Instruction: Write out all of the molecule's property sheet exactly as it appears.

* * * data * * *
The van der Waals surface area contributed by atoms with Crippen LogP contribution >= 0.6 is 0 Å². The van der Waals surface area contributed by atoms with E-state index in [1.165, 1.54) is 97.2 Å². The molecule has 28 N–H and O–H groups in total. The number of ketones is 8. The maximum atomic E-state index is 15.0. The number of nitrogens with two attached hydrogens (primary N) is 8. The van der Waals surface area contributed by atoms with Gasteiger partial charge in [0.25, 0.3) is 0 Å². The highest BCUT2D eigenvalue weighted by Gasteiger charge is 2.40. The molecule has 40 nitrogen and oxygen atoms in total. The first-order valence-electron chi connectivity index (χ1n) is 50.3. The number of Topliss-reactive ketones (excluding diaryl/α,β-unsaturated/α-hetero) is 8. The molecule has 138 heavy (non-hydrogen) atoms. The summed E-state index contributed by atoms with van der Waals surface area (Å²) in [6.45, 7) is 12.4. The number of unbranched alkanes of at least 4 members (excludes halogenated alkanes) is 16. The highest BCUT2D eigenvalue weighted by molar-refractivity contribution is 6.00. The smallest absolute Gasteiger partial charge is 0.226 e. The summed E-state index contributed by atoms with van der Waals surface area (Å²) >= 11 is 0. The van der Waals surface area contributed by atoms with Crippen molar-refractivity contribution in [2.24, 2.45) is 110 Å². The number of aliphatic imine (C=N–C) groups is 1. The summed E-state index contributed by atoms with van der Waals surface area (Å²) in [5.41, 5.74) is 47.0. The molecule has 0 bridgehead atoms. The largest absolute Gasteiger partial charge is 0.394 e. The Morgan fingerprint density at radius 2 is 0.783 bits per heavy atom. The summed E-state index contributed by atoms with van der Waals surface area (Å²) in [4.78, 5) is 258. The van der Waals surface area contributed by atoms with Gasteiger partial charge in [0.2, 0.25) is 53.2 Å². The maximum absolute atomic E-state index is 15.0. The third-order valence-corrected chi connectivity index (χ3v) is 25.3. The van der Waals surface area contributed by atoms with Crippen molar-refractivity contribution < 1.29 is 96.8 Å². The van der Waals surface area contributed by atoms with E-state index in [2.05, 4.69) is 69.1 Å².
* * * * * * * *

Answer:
The van der Waals surface area contributed by atoms with Crippen LogP contribution >= 0.6 is 0 Å². The van der Waals surface area contributed by atoms with E-state index in [1.165, 1.54) is 97.2 Å². The molecule has 28 N–H and O–H groups in total. The number of ketones is 8. The maximum atomic E-state index is 15.0. The number of nitrogens with two attached hydrogens (primary N) is 8. The van der Waals surface area contributed by atoms with Gasteiger partial charge in [0.25, 0.3) is 0 Å². The highest BCUT2D eigenvalue weighted by Gasteiger charge is 2.40. The molecule has 40 nitrogen and oxygen atoms in total. The first-order valence-electron chi connectivity index (χ1n) is 50.3. The number of Topliss-reactive ketones (excluding diaryl/α,β-unsaturated/α-hetero) is 8. The molecule has 138 heavy (non-hydrogen) atoms. The summed E-state index contributed by atoms with van der Waals surface area (Å²) in [6.45, 7) is 12.4. The number of unbranched alkanes of at least 4 members (excludes halogenated alkanes) is 16. The highest BCUT2D eigenvalue weighted by molar-refractivity contribution is 6.00. The smallest absolute Gasteiger partial charge is 0.226 e. The summed E-state index contributed by atoms with van der Waals surface area (Å²) >= 11 is 0. The van der Waals surface area contributed by atoms with Crippen molar-refractivity contribution in [2.24, 2.45) is 110 Å². The number of aliphatic imine (C=N–C) groups is 1. The summed E-state index contributed by atoms with van der Waals surface area (Å²) in [5.41, 5.74) is 47.0. The molecule has 0 bridgehead atoms. The largest absolute Gasteiger partial charge is 0.394 e. The Morgan fingerprint density at radius 2 is 0.783 bits per heavy atom. The summed E-state index contributed by atoms with van der Waals surface area (Å²) in [4.78, 5) is 258. The van der Waals surface area contributed by atoms with Gasteiger partial charge in [0.2, 0.25) is 53.2 Å². The maximum absolute atomic E-state index is 15.0. The third-order valence-corrected chi connectivity index (χ3v) is 25.3. The van der Waals surface area contributed by atoms with Crippen molar-refractivity contribution < 1.29 is 96.8 Å². The van der Waals surface area contributed by atoms with E-state index in [2.05, 4.69) is 69.1 Å².